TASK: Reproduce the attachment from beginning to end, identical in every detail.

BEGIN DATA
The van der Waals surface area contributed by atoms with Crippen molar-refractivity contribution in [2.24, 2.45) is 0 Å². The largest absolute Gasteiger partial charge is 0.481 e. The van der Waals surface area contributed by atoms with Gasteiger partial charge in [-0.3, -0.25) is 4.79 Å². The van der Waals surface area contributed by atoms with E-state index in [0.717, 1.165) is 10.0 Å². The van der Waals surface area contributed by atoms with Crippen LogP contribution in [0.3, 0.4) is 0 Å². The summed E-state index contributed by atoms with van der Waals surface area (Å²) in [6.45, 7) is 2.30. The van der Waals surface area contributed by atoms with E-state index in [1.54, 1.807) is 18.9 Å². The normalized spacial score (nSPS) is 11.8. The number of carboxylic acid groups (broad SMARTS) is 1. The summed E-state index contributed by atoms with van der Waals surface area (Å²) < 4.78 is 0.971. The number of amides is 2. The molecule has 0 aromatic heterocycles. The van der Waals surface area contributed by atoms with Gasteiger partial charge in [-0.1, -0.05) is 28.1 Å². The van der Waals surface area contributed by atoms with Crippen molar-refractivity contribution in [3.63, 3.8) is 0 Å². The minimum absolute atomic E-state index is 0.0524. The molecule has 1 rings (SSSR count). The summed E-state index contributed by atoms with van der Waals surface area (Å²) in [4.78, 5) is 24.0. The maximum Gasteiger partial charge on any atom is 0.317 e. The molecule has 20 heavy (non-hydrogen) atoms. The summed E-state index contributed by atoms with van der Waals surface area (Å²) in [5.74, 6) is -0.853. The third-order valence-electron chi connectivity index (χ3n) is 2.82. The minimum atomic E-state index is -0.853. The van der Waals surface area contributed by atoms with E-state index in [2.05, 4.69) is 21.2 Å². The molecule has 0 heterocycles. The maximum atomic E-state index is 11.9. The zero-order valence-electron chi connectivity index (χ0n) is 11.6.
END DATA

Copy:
The van der Waals surface area contributed by atoms with Crippen molar-refractivity contribution in [2.24, 2.45) is 0 Å². The largest absolute Gasteiger partial charge is 0.481 e. The van der Waals surface area contributed by atoms with Gasteiger partial charge in [-0.3, -0.25) is 4.79 Å². The van der Waals surface area contributed by atoms with E-state index in [0.717, 1.165) is 10.0 Å². The van der Waals surface area contributed by atoms with Crippen LogP contribution in [0.3, 0.4) is 0 Å². The summed E-state index contributed by atoms with van der Waals surface area (Å²) in [6.45, 7) is 2.30. The van der Waals surface area contributed by atoms with E-state index in [1.54, 1.807) is 18.9 Å². The normalized spacial score (nSPS) is 11.8. The number of carboxylic acid groups (broad SMARTS) is 1. The summed E-state index contributed by atoms with van der Waals surface area (Å²) < 4.78 is 0.971. The number of amides is 2. The molecule has 0 aromatic heterocycles. The van der Waals surface area contributed by atoms with Gasteiger partial charge in [-0.1, -0.05) is 28.1 Å². The van der Waals surface area contributed by atoms with Crippen molar-refractivity contribution in [3.63, 3.8) is 0 Å². The minimum absolute atomic E-state index is 0.0524. The molecule has 1 rings (SSSR count). The summed E-state index contributed by atoms with van der Waals surface area (Å²) in [4.78, 5) is 24.0. The maximum Gasteiger partial charge on any atom is 0.317 e. The molecule has 20 heavy (non-hydrogen) atoms. The summed E-state index contributed by atoms with van der Waals surface area (Å²) in [5.74, 6) is -0.853. The third-order valence-electron chi connectivity index (χ3n) is 2.82. The minimum atomic E-state index is -0.853. The van der Waals surface area contributed by atoms with E-state index in [2.05, 4.69) is 21.2 Å². The molecule has 0 heterocycles. The maximum atomic E-state index is 11.9. The zero-order valence-electron chi connectivity index (χ0n) is 11.6.